Ark. County EMS struggles with long shifts, long patient transports
A Logan County paramedic once worked a 120-hours shift and transports sometimes have a 6-7 hour turnaround time
By Bill Carey
LOGAN COUNTY, Ark. — A paramedic and EMT shortage is causing Logan County EMS personnel to work long hours, have little sleep and believe that their safety and patient safety is at risk.
Logan County EMT Chris Yarborough told KFSM that in total, 12 EMTs and four paramedics serve the entire county and a large amount of their workday is spent on the road transporting patients outside the county.
“It is very tiring; the fatigue is there. We recently had a paramedic work a 120-hour shift, and within that time, he maybe got five hours of sleep on and off,” Yarborough said.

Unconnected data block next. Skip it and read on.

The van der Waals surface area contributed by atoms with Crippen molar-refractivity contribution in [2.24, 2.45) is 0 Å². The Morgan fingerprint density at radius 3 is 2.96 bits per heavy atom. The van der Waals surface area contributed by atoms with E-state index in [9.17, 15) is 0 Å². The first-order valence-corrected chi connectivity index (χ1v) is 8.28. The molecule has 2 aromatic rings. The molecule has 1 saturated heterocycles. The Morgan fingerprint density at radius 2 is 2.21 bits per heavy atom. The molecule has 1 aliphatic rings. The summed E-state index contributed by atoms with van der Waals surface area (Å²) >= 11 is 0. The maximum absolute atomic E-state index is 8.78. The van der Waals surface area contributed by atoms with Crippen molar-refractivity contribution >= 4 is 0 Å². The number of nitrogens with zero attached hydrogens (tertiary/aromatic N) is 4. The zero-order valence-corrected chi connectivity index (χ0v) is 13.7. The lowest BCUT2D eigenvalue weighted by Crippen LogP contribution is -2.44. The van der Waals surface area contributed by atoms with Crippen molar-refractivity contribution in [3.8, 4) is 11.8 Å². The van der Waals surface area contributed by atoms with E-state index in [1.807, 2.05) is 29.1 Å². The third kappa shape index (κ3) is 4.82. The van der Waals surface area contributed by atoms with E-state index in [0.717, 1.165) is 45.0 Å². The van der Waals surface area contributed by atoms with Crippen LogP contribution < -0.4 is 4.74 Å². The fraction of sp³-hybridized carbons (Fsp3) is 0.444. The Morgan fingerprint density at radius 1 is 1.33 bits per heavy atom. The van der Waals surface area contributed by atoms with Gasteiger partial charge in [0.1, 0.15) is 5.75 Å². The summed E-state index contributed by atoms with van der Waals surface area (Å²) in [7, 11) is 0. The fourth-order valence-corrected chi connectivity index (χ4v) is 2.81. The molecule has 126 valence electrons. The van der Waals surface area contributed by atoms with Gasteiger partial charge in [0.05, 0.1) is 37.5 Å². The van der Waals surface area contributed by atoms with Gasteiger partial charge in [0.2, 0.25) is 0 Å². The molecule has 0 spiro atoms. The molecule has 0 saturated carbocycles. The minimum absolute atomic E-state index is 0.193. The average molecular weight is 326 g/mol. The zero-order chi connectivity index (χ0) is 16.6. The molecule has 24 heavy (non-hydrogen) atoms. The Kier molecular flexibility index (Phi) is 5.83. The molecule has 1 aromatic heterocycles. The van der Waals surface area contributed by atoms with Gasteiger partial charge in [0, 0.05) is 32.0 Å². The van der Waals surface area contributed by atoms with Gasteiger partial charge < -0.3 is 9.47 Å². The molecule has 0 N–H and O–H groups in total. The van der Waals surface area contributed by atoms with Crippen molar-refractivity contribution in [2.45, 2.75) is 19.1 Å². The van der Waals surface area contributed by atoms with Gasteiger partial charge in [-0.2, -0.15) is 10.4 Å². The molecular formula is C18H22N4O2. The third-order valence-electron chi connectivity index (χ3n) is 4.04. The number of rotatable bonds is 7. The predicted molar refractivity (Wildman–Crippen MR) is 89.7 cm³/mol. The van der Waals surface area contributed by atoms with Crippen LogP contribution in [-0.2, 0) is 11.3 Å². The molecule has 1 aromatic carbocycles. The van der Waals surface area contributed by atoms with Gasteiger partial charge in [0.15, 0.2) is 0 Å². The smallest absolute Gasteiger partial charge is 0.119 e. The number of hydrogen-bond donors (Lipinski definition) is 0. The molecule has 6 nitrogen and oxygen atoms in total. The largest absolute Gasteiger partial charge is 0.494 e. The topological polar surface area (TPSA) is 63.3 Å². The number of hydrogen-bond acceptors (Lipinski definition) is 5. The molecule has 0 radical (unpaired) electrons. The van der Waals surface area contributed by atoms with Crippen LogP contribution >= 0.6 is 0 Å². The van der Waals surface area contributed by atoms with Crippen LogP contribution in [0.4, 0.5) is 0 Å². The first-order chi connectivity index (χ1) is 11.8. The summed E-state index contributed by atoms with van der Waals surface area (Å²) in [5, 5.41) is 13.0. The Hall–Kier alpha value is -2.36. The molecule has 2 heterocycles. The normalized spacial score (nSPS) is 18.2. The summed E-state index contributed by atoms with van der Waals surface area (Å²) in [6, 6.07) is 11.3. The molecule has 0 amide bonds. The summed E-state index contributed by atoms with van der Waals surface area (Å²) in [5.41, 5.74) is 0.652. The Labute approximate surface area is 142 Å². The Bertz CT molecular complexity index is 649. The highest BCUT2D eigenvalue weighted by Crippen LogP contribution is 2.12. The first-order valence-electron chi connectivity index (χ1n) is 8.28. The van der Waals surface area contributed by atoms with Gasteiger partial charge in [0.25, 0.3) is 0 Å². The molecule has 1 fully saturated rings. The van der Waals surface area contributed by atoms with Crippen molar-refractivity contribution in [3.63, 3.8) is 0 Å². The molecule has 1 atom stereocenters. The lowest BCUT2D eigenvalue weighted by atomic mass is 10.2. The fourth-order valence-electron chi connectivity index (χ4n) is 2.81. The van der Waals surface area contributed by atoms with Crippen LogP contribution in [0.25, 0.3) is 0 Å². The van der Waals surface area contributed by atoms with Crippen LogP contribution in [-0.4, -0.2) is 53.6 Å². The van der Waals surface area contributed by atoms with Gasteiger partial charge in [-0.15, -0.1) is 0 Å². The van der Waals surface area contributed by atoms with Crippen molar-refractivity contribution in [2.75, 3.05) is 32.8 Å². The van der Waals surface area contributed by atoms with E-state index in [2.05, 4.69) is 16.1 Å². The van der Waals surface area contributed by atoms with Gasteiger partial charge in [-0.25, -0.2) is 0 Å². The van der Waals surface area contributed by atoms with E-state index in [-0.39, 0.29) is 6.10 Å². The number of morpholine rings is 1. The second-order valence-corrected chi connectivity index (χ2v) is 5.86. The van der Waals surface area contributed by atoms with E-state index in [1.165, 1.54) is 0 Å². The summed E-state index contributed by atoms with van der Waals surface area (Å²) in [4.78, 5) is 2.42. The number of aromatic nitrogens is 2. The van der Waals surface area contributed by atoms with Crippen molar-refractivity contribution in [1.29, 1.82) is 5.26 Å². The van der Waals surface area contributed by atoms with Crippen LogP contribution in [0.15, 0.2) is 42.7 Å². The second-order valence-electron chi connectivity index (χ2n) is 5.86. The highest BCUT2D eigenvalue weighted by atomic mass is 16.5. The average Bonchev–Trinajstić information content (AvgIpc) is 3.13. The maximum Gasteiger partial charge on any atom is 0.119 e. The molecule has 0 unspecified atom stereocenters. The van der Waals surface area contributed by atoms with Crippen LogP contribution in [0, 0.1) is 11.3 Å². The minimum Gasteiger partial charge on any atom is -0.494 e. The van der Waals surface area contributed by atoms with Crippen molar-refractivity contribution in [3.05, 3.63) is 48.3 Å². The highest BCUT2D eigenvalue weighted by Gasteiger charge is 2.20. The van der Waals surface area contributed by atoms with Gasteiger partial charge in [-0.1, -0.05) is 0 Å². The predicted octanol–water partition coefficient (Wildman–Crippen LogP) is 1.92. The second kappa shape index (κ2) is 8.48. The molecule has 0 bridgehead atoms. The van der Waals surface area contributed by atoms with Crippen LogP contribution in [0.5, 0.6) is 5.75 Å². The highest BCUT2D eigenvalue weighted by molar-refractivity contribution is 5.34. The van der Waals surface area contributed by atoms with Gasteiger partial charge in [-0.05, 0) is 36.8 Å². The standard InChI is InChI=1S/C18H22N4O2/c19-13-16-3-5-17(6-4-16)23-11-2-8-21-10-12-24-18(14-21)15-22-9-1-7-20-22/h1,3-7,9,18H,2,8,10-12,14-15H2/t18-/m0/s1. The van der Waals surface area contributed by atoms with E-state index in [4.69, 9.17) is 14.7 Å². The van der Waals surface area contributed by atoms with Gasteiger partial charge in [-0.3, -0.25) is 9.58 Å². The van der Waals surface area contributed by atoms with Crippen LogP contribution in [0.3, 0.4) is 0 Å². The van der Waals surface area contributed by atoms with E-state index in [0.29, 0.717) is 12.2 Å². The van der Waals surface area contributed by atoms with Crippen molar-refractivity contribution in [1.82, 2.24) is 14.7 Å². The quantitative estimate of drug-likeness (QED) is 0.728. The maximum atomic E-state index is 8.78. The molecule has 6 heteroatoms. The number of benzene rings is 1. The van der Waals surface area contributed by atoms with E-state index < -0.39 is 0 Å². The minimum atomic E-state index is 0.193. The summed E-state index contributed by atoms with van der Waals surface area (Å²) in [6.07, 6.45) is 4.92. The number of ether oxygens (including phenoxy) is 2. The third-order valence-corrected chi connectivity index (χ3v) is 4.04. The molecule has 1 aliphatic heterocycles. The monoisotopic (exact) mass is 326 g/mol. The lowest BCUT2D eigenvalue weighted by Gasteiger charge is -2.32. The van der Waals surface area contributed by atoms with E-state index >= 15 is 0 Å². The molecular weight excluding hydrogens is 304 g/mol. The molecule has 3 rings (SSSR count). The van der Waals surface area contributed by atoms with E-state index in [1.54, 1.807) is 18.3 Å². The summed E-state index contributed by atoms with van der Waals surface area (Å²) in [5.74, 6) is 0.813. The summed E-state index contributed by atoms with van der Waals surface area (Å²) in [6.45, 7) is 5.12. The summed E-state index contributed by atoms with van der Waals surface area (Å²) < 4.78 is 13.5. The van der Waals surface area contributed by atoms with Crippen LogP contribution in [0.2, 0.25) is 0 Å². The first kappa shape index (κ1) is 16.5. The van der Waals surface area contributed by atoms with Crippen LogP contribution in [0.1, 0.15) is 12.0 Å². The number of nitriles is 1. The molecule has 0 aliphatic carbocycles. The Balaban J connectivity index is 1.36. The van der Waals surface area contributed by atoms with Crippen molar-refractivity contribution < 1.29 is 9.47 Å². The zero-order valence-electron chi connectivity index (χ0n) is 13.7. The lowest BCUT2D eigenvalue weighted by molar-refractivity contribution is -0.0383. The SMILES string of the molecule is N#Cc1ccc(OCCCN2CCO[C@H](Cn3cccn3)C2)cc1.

Yarborough said patient transport is adding to the increased work hours. “If it is to Fort Smith, which is a three-hour turnaround. If we go to Little Rock, it could be a six to seven-hour turnaround. We have had to go to Springfield, Missouri or Tulsa, Oklahoma, which is more than half a day.”
Logan County Judge Ray Gack said recruitment is difficult due to a nationwide shortage. Competitive salaries make it hard for the county to compete with other counties. He said the county's four paramedics are working 36-hour shifts.
Gack said the county is working to fund long-term pay raises and avoid outsourcing its EMS to a private company, while also recruiting more paramedics and EMTs. "A long-term solution is figuring out how to get people to come work here," he said.